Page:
Beware - that Nvidia RTX LHR Mining Unlocker is actually malware

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Malicious actors are preying on greedy Ethereum miners by trying to distribute malware through places where it hurts them the most - their precious GPU devices.

As reported by Tom’s Hardware, the Nvidia GeForce RTX 30- and RTX A-series graphics cards come with a limiter of sorts in an attempt to make them less attractive to the cryptocurrency miners. 

However, it wasn’t long before someone pushed something called the "Nvidia RTX LHR v2 Unlocker to the web". It is being advertised as a tweak to the card’s BIOS, a modification to the firmware, which removes the performance cap for miners.

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Distributing malware

In reality, this firmware update is nothing more than malware. The YouTube channel Red Panda Mining Live! tested the firmware, and streamed the whole ordeal. Among the numerous red flags that the researchers spotted, was the fact that the program was timestamped as created in 2009, and not in 2022. 

Taking to Twitter, news editor at Wccftech, Hassan Mujtaba, said all links to the Github asset download page have been removed “since this tool is apparently infused with malware”, and asked the miners to avoid downloading, or using it, in any capacity, on their endpoints.

Cryptocurrency miners are polarizing not just the crypto community, but also GPU makers, politicians, environmental activists, lawmakers, and others. On one end, mining is the essential element to the elimination of third parties in financial transactions, while miners are deemed pivotal for the security of the Ethereum network. At the other end, the rising popularity of mining is making it almost impossible to obtain a new, strong graphics card, as all demand is eaten up in an instant, hiking the prices into the stratosphere.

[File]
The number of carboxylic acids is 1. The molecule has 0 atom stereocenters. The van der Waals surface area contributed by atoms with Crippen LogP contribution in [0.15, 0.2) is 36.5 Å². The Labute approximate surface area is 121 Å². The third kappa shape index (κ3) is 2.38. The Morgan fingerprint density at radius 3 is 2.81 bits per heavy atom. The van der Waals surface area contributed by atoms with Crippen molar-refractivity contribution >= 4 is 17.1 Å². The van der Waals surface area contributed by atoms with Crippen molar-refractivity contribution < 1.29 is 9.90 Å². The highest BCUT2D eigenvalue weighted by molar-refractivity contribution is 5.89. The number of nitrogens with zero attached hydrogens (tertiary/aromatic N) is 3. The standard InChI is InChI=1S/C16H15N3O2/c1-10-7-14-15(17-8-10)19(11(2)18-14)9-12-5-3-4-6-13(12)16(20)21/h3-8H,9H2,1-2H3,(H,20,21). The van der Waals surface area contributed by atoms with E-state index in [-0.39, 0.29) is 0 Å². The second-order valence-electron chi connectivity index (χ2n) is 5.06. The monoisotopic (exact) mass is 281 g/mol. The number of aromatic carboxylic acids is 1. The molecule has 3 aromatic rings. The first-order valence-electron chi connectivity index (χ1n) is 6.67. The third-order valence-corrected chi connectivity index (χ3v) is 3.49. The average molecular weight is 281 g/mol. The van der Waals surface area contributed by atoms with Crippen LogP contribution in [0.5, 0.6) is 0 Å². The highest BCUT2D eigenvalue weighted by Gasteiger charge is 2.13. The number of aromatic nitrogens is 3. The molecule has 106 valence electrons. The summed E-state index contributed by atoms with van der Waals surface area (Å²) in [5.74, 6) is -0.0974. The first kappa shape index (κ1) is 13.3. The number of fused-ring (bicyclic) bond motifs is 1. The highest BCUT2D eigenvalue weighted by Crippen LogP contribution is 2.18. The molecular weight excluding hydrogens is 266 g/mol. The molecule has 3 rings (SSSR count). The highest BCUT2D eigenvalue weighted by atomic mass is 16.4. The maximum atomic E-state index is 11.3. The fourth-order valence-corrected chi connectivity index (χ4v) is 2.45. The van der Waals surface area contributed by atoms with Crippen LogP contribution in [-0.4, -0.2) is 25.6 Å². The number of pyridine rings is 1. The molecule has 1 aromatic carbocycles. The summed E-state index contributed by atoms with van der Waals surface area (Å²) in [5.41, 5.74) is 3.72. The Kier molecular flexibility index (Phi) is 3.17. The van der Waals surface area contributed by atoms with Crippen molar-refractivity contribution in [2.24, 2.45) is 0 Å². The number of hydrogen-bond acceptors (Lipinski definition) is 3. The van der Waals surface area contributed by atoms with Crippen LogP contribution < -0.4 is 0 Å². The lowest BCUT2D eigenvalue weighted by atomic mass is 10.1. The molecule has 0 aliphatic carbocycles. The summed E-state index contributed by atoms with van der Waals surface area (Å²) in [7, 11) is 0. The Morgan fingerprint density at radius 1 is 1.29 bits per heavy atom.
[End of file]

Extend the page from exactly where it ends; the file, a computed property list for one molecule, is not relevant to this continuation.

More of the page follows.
Furthermore, miners are often criticized for wasting enormous amounts of energy, thus leaving a major carbon footprint. Crypto advocates, on the other hand, are saying that the energy spent on mining is negligible, as it takes up only a fraction of the excess energy that is wasted around the world. 

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Sead is a seasoned freelance journalist based in Sarajevo, Bosnia and Herzegovina. He writes about IT (cloud, IoT, 5G, VPN) and cybersecurity (ransomware, data breaches, laws and regulations). In his career, spanning more than a decade, he’s written for numerous media outlets, including Al Jazeera Balkans. He’s also held several modules on content writing for Represent Communications.